“Our business provides affordable groceries, good jobs with growth opportunities to thousands of Seattle residents, and proudly supports thousands of local community organizations,” the statement from the Kroger-owned grocery company announcing the closures reads. “We need a level playing field to deliver on these commitments. Unfortunately, Seattle City Council didn’t consider that grocery stores — even in a pandemic — operate on razor-thin profit margins in a very competitive landscape. When you factor in the increased costs of operating during COVID-19, coupled with consistent financial losses at these two locations, and this new extra pay mandate, it becomes impossible to operate a financially sustainable business.”

Kroger’s most recent reports show the company smashing forecasts with a surge in revenue and profits during the pandemic.

The 15th Ave E store will remain open through April 24th, the company said. The 35th Ave NE store in Wedgwood is also on the chopping block. Continue reading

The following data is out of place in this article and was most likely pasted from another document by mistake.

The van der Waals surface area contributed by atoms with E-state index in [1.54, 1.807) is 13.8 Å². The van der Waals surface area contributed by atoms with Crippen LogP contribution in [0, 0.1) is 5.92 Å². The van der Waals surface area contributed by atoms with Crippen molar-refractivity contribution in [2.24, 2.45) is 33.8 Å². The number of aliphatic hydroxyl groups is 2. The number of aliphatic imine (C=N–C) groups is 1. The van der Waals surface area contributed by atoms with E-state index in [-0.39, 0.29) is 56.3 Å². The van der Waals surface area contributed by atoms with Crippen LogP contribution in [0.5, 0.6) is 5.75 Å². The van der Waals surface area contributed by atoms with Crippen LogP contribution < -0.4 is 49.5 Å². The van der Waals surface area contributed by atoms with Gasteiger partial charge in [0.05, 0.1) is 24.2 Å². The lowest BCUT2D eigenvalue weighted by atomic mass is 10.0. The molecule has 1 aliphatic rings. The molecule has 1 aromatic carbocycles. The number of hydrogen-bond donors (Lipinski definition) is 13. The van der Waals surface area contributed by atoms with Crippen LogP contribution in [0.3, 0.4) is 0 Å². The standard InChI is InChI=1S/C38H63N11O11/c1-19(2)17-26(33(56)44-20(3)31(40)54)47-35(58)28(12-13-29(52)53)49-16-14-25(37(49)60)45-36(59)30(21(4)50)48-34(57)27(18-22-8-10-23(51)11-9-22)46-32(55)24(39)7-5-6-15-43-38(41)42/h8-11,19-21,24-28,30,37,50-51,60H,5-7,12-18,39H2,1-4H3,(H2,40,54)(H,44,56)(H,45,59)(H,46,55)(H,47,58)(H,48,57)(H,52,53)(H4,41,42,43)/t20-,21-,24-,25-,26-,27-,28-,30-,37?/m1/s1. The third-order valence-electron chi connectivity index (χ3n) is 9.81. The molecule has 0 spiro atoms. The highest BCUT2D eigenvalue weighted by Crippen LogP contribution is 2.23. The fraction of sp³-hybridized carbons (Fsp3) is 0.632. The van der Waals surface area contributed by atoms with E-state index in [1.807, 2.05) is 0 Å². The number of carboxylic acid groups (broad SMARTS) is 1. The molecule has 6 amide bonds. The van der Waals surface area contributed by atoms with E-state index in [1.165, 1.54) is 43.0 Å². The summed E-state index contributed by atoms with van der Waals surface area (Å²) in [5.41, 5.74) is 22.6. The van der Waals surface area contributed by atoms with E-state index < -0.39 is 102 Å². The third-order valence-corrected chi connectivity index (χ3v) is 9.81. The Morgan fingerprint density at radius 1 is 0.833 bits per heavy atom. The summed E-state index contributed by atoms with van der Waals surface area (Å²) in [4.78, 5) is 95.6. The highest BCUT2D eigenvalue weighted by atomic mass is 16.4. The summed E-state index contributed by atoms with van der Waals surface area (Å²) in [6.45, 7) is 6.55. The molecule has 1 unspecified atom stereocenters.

Hoped to help address displacement in the Central District, Mount Zion’s affordable senior housing project taking shape on 19th Ave

(Image: Rolluda Architects)

Mount Zion’s affordable senior housing development hoped to help address displacement and gentrification could begin construction as soon as this summer.

The property is on 19th Ave just north of Madison and is being developed by Mount Zion Housing Development, the housing arm of the nearby Mount Zion Baptist Church. The property is currently occupied by the Price Arms apartments on a lot shaped roughly like a triangle with one end cut off. The existing building, a two-story, four-unit apartment building that county tax records indicate was built in 1901, would be demolished. Mount Zion housing has owned the property for decades.